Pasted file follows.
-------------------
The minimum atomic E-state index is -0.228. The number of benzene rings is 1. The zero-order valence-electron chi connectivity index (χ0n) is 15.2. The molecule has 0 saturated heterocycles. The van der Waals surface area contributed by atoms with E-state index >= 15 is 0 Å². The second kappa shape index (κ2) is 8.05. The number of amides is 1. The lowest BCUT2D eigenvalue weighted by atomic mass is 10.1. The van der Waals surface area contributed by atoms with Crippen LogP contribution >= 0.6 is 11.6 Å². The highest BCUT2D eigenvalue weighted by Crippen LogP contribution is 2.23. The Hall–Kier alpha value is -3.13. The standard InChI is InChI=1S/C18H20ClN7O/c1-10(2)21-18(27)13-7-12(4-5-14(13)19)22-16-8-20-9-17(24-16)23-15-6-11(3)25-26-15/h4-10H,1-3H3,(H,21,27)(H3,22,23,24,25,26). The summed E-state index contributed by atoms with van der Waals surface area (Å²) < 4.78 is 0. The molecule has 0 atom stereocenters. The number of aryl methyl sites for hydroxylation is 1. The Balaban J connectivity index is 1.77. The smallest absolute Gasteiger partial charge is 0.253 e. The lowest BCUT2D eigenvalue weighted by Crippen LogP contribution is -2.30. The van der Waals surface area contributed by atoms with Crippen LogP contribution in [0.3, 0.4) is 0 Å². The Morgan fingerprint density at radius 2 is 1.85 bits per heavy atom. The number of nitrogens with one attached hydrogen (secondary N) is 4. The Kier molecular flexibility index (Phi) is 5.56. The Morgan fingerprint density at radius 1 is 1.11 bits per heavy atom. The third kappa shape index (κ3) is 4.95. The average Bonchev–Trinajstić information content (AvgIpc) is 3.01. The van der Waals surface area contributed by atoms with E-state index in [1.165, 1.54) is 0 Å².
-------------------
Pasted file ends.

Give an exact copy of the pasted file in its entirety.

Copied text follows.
The minimum atomic E-state index is -0.228. The number of benzene rings is 1. The zero-order valence-electron chi connectivity index (χ0n) is 15.2. The molecule has 0 saturated heterocycles. The van der Waals surface area contributed by atoms with E-state index >= 15 is 0 Å². The second kappa shape index (κ2) is 8.05. The number of amides is 1. The lowest BCUT2D eigenvalue weighted by atomic mass is 10.1. The van der Waals surface area contributed by atoms with Crippen LogP contribution >= 0.6 is 11.6 Å². The highest BCUT2D eigenvalue weighted by Crippen LogP contribution is 2.23. The Hall–Kier alpha value is -3.13. The standard InChI is InChI=1S/C18H20ClN7O/c1-10(2)21-18(27)13-7-12(4-5-14(13)19)22-16-8-20-9-17(24-16)23-15-6-11(3)25-26-15/h4-10H,1-3H3,(H,21,27)(H3,22,23,24,25,26). The summed E-state index contributed by atoms with van der Waals surface area (Å²) < 4.78 is 0. The molecule has 0 atom stereocenters. The number of aryl methyl sites for hydroxylation is 1. The Balaban J connectivity index is 1.77. The smallest absolute Gasteiger partial charge is 0.253 e. The lowest BCUT2D eigenvalue weighted by Crippen LogP contribution is -2.30. The van der Waals surface area contributed by atoms with Crippen LogP contribution in [0.3, 0.4) is 0 Å². The Morgan fingerprint density at radius 2 is 1.85 bits per heavy atom. The number of nitrogens with one attached hydrogen (secondary N) is 4. The Kier molecular flexibility index (Phi) is 5.56. The Morgan fingerprint density at radius 1 is 1.11 bits per heavy atom. The third kappa shape index (κ3) is 4.95. The average Bonchev–Trinajstić information content (AvgIpc) is 3.01. The van der Waals surface area contributed by atoms with E-state index in [1.165, 1.54) is 0 Å².